Adjustable brightness and filters for colour temperature control

Ember needs to raise $30,000 to make it a reality; with 25 days to go, it's raised just over $4,000. At this rate, it's touch-and-go if it makes it.

Slidestrap: a simple and stylish camera strap

I'm not a great fan of the strap that came with my camera. For a start, who wants to walk around advertising their camera make and model to all and sundry? It's a siren to wannabee muggers that I have an expensive piece of kit on my person. 'Oh yes! Do come over here and relieve me of thousands of pounds-worth of photography gear. I don't mind at all!' Neither is it especially practically designed. Usually, I sling my camera across my body, which means that a 70-200mm protruding from my hip is uncomfortable and has the potential for damage, either to the lens itself or someone or something else. And there's an awkward moment of readjustment when I bring my camera to my eye. Lazily, I've not done anything about this yet. I suppose it's an 'I've coped for this long, so why change my habits now?' mentality. But there's a Kickstarter project in town that might convince me to get my credit card out of my wallet and get a new strap.

VU's Slidesrtrap

It's called the Slidestrap and it has been developed by Glasgow-based start-up VU Equipment. They couldn't find the strap that suited them (or me): not covered in repeated corporate logos or bright patterns, simple and didn’t require constant adjusting, yet made from high quality materials. The solution? To design one themselves.

The Slidestrap has been designed to be worn across the body but without the need to readjust it to take a photo: just slide the camera along the strap. Its mounting plate ensures that lenses are carried downwards and not outwards, making them less vulnerable to knocks and scrapes. And it's made from cotton and leather: hard-wearing, comfortable, but understated.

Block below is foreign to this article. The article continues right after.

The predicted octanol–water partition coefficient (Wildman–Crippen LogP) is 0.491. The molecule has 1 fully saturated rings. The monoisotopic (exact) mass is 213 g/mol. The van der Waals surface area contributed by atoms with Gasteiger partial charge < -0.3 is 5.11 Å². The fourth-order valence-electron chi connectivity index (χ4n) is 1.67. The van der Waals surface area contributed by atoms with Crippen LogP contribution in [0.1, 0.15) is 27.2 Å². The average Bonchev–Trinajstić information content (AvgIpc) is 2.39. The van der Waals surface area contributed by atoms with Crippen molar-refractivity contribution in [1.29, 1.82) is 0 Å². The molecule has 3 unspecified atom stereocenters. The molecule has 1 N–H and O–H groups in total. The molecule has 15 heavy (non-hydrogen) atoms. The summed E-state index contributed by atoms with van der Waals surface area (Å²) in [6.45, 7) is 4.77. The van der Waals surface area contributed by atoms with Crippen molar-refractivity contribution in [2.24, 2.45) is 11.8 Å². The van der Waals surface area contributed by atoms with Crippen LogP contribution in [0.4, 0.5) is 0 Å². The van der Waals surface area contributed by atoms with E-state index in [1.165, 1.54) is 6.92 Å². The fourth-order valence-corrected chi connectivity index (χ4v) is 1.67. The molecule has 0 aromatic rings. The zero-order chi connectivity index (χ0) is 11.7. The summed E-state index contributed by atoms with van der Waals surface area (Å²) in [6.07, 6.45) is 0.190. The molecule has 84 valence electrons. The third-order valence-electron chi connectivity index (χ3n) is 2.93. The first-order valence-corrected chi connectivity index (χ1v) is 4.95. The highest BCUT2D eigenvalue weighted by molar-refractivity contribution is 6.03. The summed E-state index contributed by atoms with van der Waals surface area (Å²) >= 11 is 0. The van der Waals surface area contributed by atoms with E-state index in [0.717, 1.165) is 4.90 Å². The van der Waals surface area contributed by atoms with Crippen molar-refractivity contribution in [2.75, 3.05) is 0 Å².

From hip to eye in one slick movement

With 17 days to go the project is 78% funded. With a Slidestrap pledge valued at £29, it needs another 73 backers to get it underway. I hope it makes it.

Moment wants to bring more variety to smartphone additional lenses via Kickstarter

How many different lens manufacturers can you name in the next ten or fifteen seconds? Quite a few, I bet. We're accustomed to being able to choose between our camera manufacturers' lenses as well as third party lenses manufactured by the likes of Sigma, Tamron, Tokina, Samyang et alios. Now that smartphones are the snapshot-camera-du-jour, and a vertaible feast of apps and accessories are springing up to help people make the most from them, why not a selection of additional lens manufacturers? Moment is aiming to bring some diversity to the smartphone lens accessory marketplace with its Kickstarter project that launches today. If it successfully raises $50,000, it should be shipping wide-angle and telephoto lenses, suitable for iPhones (4s, 5, 5c, and 5s), iPads (third and fourth generation iPad 2), and Samsung Galaxy smartphones (S2, S3, and S4), to its backers around June 2014.

Available for iPhone and Samsung Galaxy phones

The wide-angle lens offers a 35mm equivalent focal length of around 18mm (it varies slightly according to phone model); the telephoto lens' focal length equates to approximately 60mm, again depending on the smartphone model, in 35mm equivalent. Pledge $49 and you put yourself in line for one lens; $99 will secure you a pair.

iPhone 5 + Moment tlephoto lens

The mounting mechanism attaches a metal plate to your phone—either with or without a case—and to this you secure the lens with a bayonet fitting. The Moment team thinks, after lots of prototype testing, that this is the easiest, quickest, and most secure mount around.

And with the wide-angle lens

Moment is convinced that it offers the best quality lens you can attach to a smartphone. Some of its developers have worked in the manufacture of cinema lenses, and they've applied that knowledge to Moment's smartphone attachments to minimise distortion and chromatic aberration and maximise sharpness. Without a model to test, you have to take the manufacturers' word for it; but that's the gamble of Kickstarter.

You can check out the Moment video down below, or wander over to its Kickstarter page for a closer look!

Update! Moment reached its Kickstarter funding goal in under 24 hours. But that shouldn't stop you from taking a look!

What happened to the Lightstrap Kickstarter project?